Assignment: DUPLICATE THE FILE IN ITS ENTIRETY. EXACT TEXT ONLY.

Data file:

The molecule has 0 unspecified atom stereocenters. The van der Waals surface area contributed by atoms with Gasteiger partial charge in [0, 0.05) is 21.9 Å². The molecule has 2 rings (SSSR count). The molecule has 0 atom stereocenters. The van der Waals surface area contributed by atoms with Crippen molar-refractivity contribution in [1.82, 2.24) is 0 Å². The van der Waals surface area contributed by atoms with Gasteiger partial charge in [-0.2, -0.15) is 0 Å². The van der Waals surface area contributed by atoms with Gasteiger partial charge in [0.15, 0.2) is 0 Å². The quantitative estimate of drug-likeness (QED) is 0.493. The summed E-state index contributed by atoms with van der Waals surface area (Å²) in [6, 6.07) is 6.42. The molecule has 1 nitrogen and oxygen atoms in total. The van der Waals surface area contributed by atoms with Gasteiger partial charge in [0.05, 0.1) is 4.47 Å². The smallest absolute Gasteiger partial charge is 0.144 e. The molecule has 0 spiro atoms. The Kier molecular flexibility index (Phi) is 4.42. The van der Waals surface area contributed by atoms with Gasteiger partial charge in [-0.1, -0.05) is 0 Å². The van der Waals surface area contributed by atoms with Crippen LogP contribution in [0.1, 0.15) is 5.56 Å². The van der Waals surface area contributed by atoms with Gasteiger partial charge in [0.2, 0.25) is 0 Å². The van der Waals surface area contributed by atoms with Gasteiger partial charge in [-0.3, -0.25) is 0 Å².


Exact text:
The molecule has 0 unspecified atom stereocenters. The van der Waals surface area contributed by atoms with Gasteiger partial charge in [0, 0.05) is 21.9 Å². The molecule has 2 rings (SSSR count). The molecule has 0 atom stereocenters. The van der Waals surface area contributed by atoms with Crippen molar-refractivity contribution in [1.82, 2.24) is 0 Å². The van der Waals surface area contributed by atoms with Gasteiger partial charge in [-0.2, -0.15) is 0 Å². The van der Waals surface area contributed by atoms with Gasteiger partial charge in [0.15, 0.2) is 0 Å². The quantitative estimate of drug-likeness (QED) is 0.493. The summed E-state index contributed by atoms with van der Waals surface area (Å²) in [6, 6.07) is 6.42. The molecule has 1 nitrogen and oxygen atoms in total. The van der Waals surface area contributed by atoms with Gasteiger partial charge in [0.05, 0.1) is 4.47 Å². The smallest absolute Gasteiger partial charge is 0.144 e. The molecule has 0 spiro atoms. The Kier molecular flexibility index (Phi) is 4.42. The van der Waals surface area contributed by atoms with Gasteiger partial charge in [-0.1, -0.05) is 0 Å². The van der Waals surface area contributed by atoms with Crippen LogP contribution in [0.1, 0.15) is 5.56 Å². The van der Waals surface area contributed by atoms with Gasteiger partial charge in [0.2, 0.25) is 0 Å². The van der Waals surface area contributed by atoms with Gasteiger partial charge in [-0.3, -0.25) is 0 Å².